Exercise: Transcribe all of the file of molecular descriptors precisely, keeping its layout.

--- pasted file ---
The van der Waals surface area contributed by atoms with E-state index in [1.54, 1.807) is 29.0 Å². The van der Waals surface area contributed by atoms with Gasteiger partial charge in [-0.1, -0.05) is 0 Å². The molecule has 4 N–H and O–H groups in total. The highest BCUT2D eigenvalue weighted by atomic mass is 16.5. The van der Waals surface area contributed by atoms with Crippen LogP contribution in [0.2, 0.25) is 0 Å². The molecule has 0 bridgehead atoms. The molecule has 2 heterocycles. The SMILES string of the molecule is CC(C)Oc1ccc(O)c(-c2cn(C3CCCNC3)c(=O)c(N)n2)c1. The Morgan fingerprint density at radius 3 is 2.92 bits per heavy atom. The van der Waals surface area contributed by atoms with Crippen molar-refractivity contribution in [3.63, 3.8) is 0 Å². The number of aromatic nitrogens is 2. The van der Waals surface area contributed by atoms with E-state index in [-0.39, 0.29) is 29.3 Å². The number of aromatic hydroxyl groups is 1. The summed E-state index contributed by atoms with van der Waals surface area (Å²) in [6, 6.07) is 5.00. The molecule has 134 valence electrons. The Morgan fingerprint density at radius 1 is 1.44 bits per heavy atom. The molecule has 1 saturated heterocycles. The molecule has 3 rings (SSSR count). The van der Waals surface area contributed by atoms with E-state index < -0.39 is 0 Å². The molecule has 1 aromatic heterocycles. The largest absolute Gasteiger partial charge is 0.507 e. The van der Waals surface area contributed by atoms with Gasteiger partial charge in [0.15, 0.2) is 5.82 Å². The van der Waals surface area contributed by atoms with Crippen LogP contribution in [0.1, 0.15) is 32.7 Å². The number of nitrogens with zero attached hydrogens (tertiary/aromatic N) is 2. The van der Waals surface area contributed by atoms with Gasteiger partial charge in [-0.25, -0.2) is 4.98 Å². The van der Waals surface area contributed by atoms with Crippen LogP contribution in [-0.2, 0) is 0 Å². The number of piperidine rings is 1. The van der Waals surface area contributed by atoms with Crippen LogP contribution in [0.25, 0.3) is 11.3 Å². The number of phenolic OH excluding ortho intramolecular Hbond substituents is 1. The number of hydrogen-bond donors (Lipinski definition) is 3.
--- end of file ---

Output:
The van der Waals surface area contributed by atoms with E-state index in [1.54, 1.807) is 29.0 Å². The van der Waals surface area contributed by atoms with Gasteiger partial charge in [-0.1, -0.05) is 0 Å². The molecule has 4 N–H and O–H groups in total. The highest BCUT2D eigenvalue weighted by atomic mass is 16.5. The van der Waals surface area contributed by atoms with Crippen LogP contribution in [0.2, 0.25) is 0 Å². The molecule has 0 bridgehead atoms. The molecule has 2 heterocycles. The SMILES string of the molecule is CC(C)Oc1ccc(O)c(-c2cn(C3CCCNC3)c(=O)c(N)n2)c1. The Morgan fingerprint density at radius 3 is 2.92 bits per heavy atom. The van der Waals surface area contributed by atoms with Crippen molar-refractivity contribution in [3.63, 3.8) is 0 Å². The number of aromatic nitrogens is 2. The van der Waals surface area contributed by atoms with E-state index in [-0.39, 0.29) is 29.3 Å². The number of aromatic hydroxyl groups is 1. The summed E-state index contributed by atoms with van der Waals surface area (Å²) in [6, 6.07) is 5.00. The molecule has 134 valence electrons. The Morgan fingerprint density at radius 1 is 1.44 bits per heavy atom. The molecule has 1 saturated heterocycles. The molecule has 3 rings (SSSR count). The van der Waals surface area contributed by atoms with E-state index < -0.39 is 0 Å². The molecule has 1 aromatic heterocycles. The largest absolute Gasteiger partial charge is 0.507 e. The van der Waals surface area contributed by atoms with Gasteiger partial charge in [0.15, 0.2) is 5.82 Å². The van der Waals surface area contributed by atoms with Crippen LogP contribution in [0.1, 0.15) is 32.7 Å². The number of nitrogens with zero attached hydrogens (tertiary/aromatic N) is 2. The van der Waals surface area contributed by atoms with Gasteiger partial charge in [-0.25, -0.2) is 4.98 Å². The van der Waals surface area contributed by atoms with Crippen LogP contribution in [-0.2, 0) is 0 Å². The number of piperidine rings is 1. The van der Waals surface area contributed by atoms with Crippen LogP contribution in [0.25, 0.3) is 11.3 Å². The number of phenolic OH excluding ortho intramolecular Hbond substituents is 1. The number of hydrogen-bond donors (Lipinski definition) is 3.